I think technology has sped the world up more than it has changed it. Technology allows us to better understand how fucked up the world always was. Technology, in the end, is just a tool. The electric guitar does not play itself and ProTools does not write dreadful songs- Jon Bon Jovi and Scott Stapp do. Cell phones are not rude. Assholes who do not know when and where to use them are rude. People have always sucked. Technology and the spread of technology have just given us new, faster, more efficient ways to suck.

I guess I sound a lot like one of the gun nuts. They say, "Guns don't kill people, people kill people." I say, "Technology is not bad, people are bad. And you know what? So are cell phones. Fuck them."

From: Aaron Fleming

To: The Hot Topic Team

Re: Technology

It's interesting how technology (like so much else) can become ingrained into normal everyday activity, suddenly checking email, or checking the mobile phone for text messages becomes a regular thing.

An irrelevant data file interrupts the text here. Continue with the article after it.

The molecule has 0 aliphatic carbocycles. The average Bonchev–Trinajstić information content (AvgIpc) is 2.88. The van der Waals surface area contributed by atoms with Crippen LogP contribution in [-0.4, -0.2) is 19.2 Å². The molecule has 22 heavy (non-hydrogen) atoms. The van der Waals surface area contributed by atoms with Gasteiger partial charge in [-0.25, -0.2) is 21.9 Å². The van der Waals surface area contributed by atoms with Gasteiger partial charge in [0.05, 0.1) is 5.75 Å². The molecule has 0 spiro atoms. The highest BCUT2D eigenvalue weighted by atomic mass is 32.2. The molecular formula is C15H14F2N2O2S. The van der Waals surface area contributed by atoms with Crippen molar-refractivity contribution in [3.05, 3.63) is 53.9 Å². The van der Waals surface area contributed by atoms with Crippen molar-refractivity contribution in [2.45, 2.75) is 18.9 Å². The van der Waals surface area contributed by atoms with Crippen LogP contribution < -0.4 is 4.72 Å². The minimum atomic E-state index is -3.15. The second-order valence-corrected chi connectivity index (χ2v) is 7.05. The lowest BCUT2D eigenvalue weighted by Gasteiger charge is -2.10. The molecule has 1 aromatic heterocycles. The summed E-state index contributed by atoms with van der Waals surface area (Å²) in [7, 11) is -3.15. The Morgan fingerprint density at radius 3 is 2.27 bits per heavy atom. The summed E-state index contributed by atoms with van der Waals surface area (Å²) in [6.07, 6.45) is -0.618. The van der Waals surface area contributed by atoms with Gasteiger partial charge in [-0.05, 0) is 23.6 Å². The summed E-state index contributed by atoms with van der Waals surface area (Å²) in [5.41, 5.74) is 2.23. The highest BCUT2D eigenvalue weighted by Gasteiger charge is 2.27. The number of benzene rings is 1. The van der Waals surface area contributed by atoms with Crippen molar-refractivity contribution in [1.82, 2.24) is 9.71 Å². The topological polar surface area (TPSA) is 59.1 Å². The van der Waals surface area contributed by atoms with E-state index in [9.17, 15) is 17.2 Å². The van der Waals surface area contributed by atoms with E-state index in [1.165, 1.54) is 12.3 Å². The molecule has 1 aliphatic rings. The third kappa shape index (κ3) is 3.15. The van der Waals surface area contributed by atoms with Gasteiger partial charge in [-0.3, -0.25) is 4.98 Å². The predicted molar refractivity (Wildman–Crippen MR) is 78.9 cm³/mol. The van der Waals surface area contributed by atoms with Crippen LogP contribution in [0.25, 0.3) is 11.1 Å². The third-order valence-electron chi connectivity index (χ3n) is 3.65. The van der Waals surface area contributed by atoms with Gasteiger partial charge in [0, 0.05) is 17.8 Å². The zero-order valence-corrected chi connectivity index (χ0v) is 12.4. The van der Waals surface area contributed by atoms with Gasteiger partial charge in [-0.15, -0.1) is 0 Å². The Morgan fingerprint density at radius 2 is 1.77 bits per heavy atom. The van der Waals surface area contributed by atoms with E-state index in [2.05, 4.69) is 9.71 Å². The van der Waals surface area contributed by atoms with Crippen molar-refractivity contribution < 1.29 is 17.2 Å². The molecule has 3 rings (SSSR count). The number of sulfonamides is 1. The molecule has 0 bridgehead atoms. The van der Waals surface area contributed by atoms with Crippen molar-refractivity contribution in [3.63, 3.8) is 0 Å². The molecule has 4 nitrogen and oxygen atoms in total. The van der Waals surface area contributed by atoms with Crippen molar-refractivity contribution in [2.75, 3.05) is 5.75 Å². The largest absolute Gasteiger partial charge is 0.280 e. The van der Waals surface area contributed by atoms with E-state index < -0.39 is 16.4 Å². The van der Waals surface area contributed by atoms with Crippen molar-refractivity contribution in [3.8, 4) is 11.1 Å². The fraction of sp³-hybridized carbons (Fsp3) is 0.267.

Distracting maybe? I must confess that I waste (and I do mean waste) too much of my time sitting on the internet, aimlessly wondering around the same websites ("oh sitemeter, any new visitors? nope, aw well"), and I often feel quite dispirited afterwards (especially if it was an extra long session of nothingness). Not to say that there's always a lack of constructive use of time, many a session on Wikipedia, or posting some new masterwork on the blog, or contributing to some fine discussion such as this here.

I guess it's like DJ Radiohead says, technology is only a tool, and it's down to those who use it. A good example of this, and one I'm vocal on often, is the use of CGI in film. I always slag the excessive use of CGI in film, usually with regards to crapfests like War Of The Worlds (the remake), or some other big budget flick where the only thing it has going for it is the effects. And as we know, no story, no film. Doesn't matter how good the visual effects are, they are only a compliment (and can be a great one used properly).

And maybe we can see the pointless use of technology in cinema too. My main thinking here, and it's one that's humoured The Duke and I often, is the CGI deer in The Ring 2. They're CGI! It's not even hard to see, more obvious pixelation I've rarely seen. This is just laziness on the part of film makers.

Oh, there's something else, does technology make people lazy?